TIME Gadgets

5 Gadgets That Can Make You Healthier Today

Health Gadgets
Melissa Ross—Getty Images/Flickr RF

Forget New Year’s resolutions. Your body needs these right now.

The holidays are here and — along with good tidings of comfort and joy, of course — they bring stressful shopping trips, overeating, late-night Elf on the Shelf antics, and a general abandonment of usual fitness routines.

But as you button up the year’s end, you don’t need to fall apart. These five connected fitness devices can help you stay on track before you get sidelined by the season’s trappings:

Basis Peak

Fitness bands and smart watches are on everyone’s list this year, but you might be better served to pick this one up early, rather than letting it sit all wrapped up for a month. The $199 fitness and sleep tracking watch has a few sensors that will not only help you survive the holiday, but be able to view the month-long flurry as a time to thrive.

In addition to the usual step and calorie counting, Peak also monitors body heat, sweat dissipation, and heart rate (take that, shopping stress!) without a chest strap. So when you’re running from store to store looking for that Snow Glow Elsa doll, you can honestly declare it a workout.

And then a month from now, when life gets back to normal, this Android and iOS-compatible watch can also automatically track your sleep (without having to tell the device you’re down for the night) and set gradually increasing fitness goals, so you can make next year your best one yet.

Fitbug Orb

Tiny wearables like Fitbug Orb are great for tracking motion, but it’s up to you to actually do something with that information. This $49 sensor not only keeps an eye on steps taken, calories burned, and sleep logged (and syncs this data with an iOS app), it also integrates with KiQplans, which are weight loss programs that combine your movement data with fitness activities and nutrition tips to help you actually slim down.

With 12-week, $19 regimens like Beer Belly Blaster and Goodbye Baby Bump, KiQplans are a good way to turn the most wonderful time of the year into an end-of-the-year, data-driven boot camp. Just make sure to stay away from the figgy pudding.

Push Band

If you’re the kind of fitness freak who won’t get shaken out of his or her routine, then this is the wearable for you. The first fitness tracker aimed at measuring strength, this $189 arm band links with an accompanying Android or iOS app to monitor not just your activity but your output. Pairing with your smartphone via Bluetooth, the app and device lets gym rats set strength, power, speed, and muscular endurance goals. Then, within the app, the user selects from a list of pre-programmed exercises, sets a weight load, presses a button on the armband and starts pumping.

After each set the app reviews velocity and power of each rep, as well as the resting time between, and can even recommend to going up or down in weight the next time you do that exercise. And when the workout is over, a progress tracker gives a session summary in full detail. It’s about working out smarter, not necessarily harder.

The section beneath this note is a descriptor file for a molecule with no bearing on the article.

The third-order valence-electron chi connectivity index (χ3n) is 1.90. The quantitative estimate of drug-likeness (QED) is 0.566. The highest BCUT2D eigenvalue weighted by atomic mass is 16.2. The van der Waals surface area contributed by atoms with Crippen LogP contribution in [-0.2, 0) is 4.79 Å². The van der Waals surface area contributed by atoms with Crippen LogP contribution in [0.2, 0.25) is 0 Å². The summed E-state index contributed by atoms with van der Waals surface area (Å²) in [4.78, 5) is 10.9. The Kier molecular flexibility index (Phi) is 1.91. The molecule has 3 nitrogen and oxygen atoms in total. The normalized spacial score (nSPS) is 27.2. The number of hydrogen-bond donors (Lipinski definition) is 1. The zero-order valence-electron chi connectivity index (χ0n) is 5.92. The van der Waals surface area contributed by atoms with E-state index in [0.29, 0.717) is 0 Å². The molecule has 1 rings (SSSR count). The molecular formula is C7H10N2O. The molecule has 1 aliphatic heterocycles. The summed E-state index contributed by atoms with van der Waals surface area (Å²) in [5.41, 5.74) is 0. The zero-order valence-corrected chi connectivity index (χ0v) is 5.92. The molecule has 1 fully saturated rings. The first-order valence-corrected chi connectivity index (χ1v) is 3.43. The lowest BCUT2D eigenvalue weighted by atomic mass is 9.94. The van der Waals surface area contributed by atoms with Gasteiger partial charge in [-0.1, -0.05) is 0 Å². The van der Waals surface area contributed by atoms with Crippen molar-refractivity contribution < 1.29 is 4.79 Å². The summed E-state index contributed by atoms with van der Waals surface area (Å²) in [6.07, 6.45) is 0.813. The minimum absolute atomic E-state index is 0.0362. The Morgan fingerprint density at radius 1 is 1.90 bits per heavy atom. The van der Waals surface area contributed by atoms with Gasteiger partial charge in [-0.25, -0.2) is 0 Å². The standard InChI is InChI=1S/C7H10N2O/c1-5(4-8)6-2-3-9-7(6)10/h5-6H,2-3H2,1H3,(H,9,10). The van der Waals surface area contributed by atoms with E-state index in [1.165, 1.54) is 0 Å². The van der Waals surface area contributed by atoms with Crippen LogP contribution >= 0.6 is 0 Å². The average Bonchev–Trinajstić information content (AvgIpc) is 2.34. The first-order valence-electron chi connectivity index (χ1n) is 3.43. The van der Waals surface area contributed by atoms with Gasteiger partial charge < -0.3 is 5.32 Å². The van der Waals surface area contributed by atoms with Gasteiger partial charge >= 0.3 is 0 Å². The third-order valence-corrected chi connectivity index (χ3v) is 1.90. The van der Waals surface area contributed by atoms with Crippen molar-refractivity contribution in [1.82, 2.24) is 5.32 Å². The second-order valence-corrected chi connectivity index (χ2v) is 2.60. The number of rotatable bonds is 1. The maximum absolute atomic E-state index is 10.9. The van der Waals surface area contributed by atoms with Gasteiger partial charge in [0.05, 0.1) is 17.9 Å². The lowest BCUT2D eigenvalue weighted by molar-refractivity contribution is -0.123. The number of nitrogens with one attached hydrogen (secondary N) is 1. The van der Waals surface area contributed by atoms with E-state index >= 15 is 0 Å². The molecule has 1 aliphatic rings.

Sense Sleep Tracker

Just like Santa, Sense sees you when you’re sleeping, and knows when you’re awake. And it knows if you slept bad or good, with proximity, ambient light, particulate, temperature and humidity sensors, so you’ll learn to sleep good for goodness’ sake.

This $129 Wi-Fi, Bluetooth 4.0 and ANT-connected bedside and pillow-mounting combination sensor can help you to learn about your sleep, from patterns that you go through naturally, to disruptions in your environment that might be interrupting your shuteye. Its microphone detects your snoring and a small speaker wakes you up with gentle, gradual sounds.

But most importantly, the sleep sensor’s Android and iOS app learns your sleep cycles, so it can wake you up when you’re in a light level of sleep near to when you wanted to be awake, rather than at a specific time when you might be off in Never-Neverland.

Withings Smart Body Analyzer

It doesn’t take much to use this Internet-connected scale — literally, you just have to stand there. But by tracking weight as well as body composition data like fat mass and body mass index, this app-synced device can be more helpful than even the most sophisticated fitness trackers.

Still, loaded with sensors, it’s not like this smart scale isn’t trying. Able to automatically recognize up to eight individual users, track heart rates, and even monitor indoor air quality, it can give you a well-rounded picture of your overall health. And paired with Withings’ Health Mate app (and more than 100 other partner apps), it can help you gradually meet weight-related goals — so you won’t have to ask for elastic-waist lounge pants for Christmas this year.